What on earth is ‘brain sex’ ?

brain_sex_pic.jpgOn Sunday night, the BBC ran the first part of their Secrets of the Sexes series which claimed to rank the show’s participants by ‘brain sex‘, on a scale from 100% male brain to 100% female brain.

The trouble is, there is no objective measure of the sex of the brain, making the whole idea of ‘brain sex’ questionable.

During the show, a number of participants complete various tasks, and their performance allows them to be placed along the scale. The BBC even has an online test allowing you to rate yourself.

The rating of ‘brain sex’ seems to be based on Simon Baron-Cohen’s theory that males and females are likely to differ in skills he calls empathising and systemising.

Empathising is described as the ability to understand and relate to others’ emotions, systemising the tendency to understand things in terms of rules or component parts.

Females tend to score higher on Baron-Cohen’s test of empathising, and males on systemising. So how does this get transformed into the concept of a 100% male or female brain ?

Firstly, it assumes that Baron-Cohen is correct about his theory. This is a big assumption as it is still controversial. Among others, psychologist Elizabeth Spelke has noted several important objections.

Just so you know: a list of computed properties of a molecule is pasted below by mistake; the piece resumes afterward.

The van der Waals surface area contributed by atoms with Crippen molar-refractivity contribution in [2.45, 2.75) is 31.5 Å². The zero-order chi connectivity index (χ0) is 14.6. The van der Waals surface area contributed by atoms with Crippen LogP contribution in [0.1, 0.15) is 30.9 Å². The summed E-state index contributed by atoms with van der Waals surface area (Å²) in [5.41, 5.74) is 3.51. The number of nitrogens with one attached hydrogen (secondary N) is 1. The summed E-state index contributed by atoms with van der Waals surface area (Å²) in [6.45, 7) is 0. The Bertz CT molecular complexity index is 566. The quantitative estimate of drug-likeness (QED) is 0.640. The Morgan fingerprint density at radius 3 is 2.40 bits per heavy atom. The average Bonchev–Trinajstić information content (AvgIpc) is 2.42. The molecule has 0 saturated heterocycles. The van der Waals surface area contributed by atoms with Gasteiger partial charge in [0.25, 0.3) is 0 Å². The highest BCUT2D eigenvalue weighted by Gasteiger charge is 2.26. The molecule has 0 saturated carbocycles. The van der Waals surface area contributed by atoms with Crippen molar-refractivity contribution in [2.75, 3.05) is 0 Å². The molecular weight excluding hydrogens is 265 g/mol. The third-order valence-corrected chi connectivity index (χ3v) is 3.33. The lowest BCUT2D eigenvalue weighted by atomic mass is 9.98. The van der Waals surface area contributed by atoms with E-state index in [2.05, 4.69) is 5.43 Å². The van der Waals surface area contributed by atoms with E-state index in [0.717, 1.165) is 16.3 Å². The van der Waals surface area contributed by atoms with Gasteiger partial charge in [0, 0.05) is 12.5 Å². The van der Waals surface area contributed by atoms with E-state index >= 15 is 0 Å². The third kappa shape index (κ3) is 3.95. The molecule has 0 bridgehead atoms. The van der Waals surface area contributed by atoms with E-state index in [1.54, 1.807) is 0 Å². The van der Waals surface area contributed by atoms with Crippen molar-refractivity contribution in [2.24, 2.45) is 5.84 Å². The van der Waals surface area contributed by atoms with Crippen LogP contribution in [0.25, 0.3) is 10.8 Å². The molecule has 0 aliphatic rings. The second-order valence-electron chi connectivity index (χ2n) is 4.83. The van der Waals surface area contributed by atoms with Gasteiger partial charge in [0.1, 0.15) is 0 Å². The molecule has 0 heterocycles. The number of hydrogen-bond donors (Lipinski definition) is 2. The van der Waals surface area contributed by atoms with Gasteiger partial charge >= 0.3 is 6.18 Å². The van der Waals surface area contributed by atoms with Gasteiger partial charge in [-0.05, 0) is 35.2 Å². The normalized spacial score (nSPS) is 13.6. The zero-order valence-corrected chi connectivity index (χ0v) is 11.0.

Secondly, it involves making an absolute statement (e.g. ‘there is a 100% female brain’) from relative data – e.g. ‘females have a tendency to score higher on the empathising test’.

By using another test, however, alternative differences between males and females can be found. In other words, the rating of how ‘male’ or ‘female’ a person’s brain is, depends on what test is used – something which seems to rubbish the idea of describing any brain as a particular sex.

Instead of describing someone as having a ‘50% female brain’, it is more accurate to say, “compared to everyone else’s performance, on these tasks you scored mid-way through the range of typical female scores”.

Some might say the BBC are just trying to communicate science in a straightforward way, but consider how misleading this sounds: “You have a 50% female foot”. Oversimplified to the point of confusion.

Link to BBC ‘Secrets of the Sexes’ website.

One Comment

  1. wavicle
    Posted July 19, 2005 at 11:25 pm | Permalink

    The BBC programme on the sex of the brain stimulated interest in science in so far as it applied to stereotyping. It did not cultivate critical thinking or the application of scientific method. The use of small study samples and abnormal cases afforded to the viewer science as entertainment and not as a rigorous route to knowledge. The editing suggested begging the question while the sample groups carried out game-show type activities. “What governs individual brain development?” is a more fruitful question than the binary, journalistic “What makes men and womens’ brains different”.


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